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Roy Halladay delivers his second straight strong start

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After tossing eight innings of one-run ball against the weak-hitting Marlins last Sunday for his 200th career victory, Roy Halladay had his second straight strong start last night in a tougher test against the Cardinals.

Halladay allowed two runs over seven innings as part of an 8-2 victory. The game was called in the seventh inning following a 35-minute rain delay, so Halladay was credited with his 67th career complete game.

Halladay gave up just two hits on the night, in the form of solo homers from Carlos Beltran and Matt Holliday. The veteran right-hander walked two and struck out six while throwing 59 out of 109 pitches for strikes. According to Brooks Baseball, he averaged right around 91 mph on his fastball and topped out at 92.95 mph. He was still hitting 92 mph in his final inning of work. Halladay also generated 11 swings-and-misses, though the majority of them were with his curveball.

According to Jim Salisbury of CSNPhilly.com, Halladay said after the game that he feels like he is finally getting comfortable with the changes he made to his delivery during the offseason.

“Tonight was about as good as I’ve felt,” he said. “I still need to be more consistent, but I feel good where I’m at. I feel like it’s coming together the way it should. I’ll continue to work at it until I get more consistent.”

Halladay struggled during spring training and gave up 12 runs in 7 1/3 innings over his first two regular season starts, but he has allowed just three runs in 15 innings over his last two outings, improving his ERA from 14.73 to 6.04 in the process. We may never see a return to his ace-like form, but if anyone can figure out how to be successful with diminished stuff, it’s probably Halladay.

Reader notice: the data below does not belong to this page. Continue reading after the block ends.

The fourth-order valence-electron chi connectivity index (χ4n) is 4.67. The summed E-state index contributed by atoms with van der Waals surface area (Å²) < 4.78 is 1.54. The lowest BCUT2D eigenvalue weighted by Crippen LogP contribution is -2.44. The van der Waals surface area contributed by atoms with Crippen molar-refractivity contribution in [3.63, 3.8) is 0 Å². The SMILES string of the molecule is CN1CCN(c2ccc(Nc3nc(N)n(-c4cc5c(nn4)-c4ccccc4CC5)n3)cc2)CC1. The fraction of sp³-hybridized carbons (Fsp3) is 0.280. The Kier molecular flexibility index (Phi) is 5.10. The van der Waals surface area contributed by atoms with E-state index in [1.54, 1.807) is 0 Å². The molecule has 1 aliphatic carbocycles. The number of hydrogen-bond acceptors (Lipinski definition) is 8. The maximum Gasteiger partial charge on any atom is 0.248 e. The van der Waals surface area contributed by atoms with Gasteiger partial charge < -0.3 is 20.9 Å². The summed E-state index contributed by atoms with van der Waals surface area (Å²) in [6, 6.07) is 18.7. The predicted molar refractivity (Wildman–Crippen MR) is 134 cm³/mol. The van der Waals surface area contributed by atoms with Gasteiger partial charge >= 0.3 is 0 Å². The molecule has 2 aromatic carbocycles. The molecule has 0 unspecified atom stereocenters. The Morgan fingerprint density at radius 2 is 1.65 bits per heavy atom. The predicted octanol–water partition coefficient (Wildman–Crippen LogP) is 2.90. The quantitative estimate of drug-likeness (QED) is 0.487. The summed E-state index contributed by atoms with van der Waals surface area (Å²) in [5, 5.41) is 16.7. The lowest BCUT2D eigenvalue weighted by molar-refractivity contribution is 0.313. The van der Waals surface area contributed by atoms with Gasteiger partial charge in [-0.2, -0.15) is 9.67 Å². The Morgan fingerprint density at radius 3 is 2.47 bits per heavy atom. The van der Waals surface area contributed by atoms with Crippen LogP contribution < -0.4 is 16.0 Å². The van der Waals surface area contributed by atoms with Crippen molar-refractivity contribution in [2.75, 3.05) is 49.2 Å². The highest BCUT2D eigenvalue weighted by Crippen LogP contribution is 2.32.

Astros avoid arbitration with Mike Fiers

SEATTLE, WA - SEPTEMBER 17: Starting pitcher Mike Fiers #54 of the Houston Astros walks to the dugout after pitching an inning during a game against the Seattle Mariners at Safeco Field on September 17, 2016 in Seattle, Washington. The Astros won the game 2-1. (Photo by Stephen Brashear/Getty Images)
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The Astros avoided arbitration with pitcher Mike Fiers, agreeing on a $3.45 million salary for the 2017 season, per Jake Kaplan of the Houston Chronicle. The right-hander was in his first of three years of arbitration eligibility.

Fiers, 31, made 30 starts and one relief appearance for the Astros in 2016. He finished the year with a 4.48 ERA and a 134/42 K/BB ratio in 168 2/3 innings.

Fiers had a much better showing in 2015 as well as in limited action in 2014, so the Astros are hoping he rediscovers that effectiveness going forward. He’ll slot into the back of the starting rotation.

Raines to wear an Expos cap, Pudge to wear a Rangers cap on their Hall of Fame plaques

1990:  Outfielder Tim Raines of the Montreal Expos in action. Mandatory Credit: Otto Greule  /Allsport
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There is little if any controversy to be had about the caps this year’s inductees will wear on their Hall of Fame plaques, but in case there was any doubt at all, it was put to rest this afternoon at the Hall of Fame press conference: Tim Raines will wear a Montreal Expos cap and Ivan Rodriguez will wear a Rangers cap. Jeff Bagwell, of course, never played for a team other than the Houston Astros at the big league level.

Though Raines had some good seasons with the Chicago White Sox and though he helped provide a nice kick start to the Yankees dynasty in the mid-1990s, his best seasons, by far, took place while he was an Expo. It’s also the case that the bulk of his Hall of Fame push came from Expos fans. He was particularly boosted by Jonah Keri, who recently wrote a book detailing the history of the Expos. So, yeah, that’s easy.

Rodriguez played 13 of his 21 years with the Texas Rangers, including his MVP 1999 season. He did have some notable years elsewhere, particularly in Detroit where he remains a fan favorite, but it was always going to be the Rangers for him, one would think. Maybe a slight, slight chance that he’d do the blank cap thing, Greg Maddux-style, but smart money was on the Rangers.

With Bagwell, the only question is which Astros cap he’ll wear. There are a couple of applicable ones: the brick red star, which he wore to the World Series in 2005. There’s also the shooting star cap he wore during his best seasons and which Craig Biggio’s plaque displays. He was around for the classic “H” over the star look, but he was just a kid then, so I doubt he’d wear it.

Anyway, sorry to the Marlins fans who wished that Raines and Pudge would wear the fishy-F.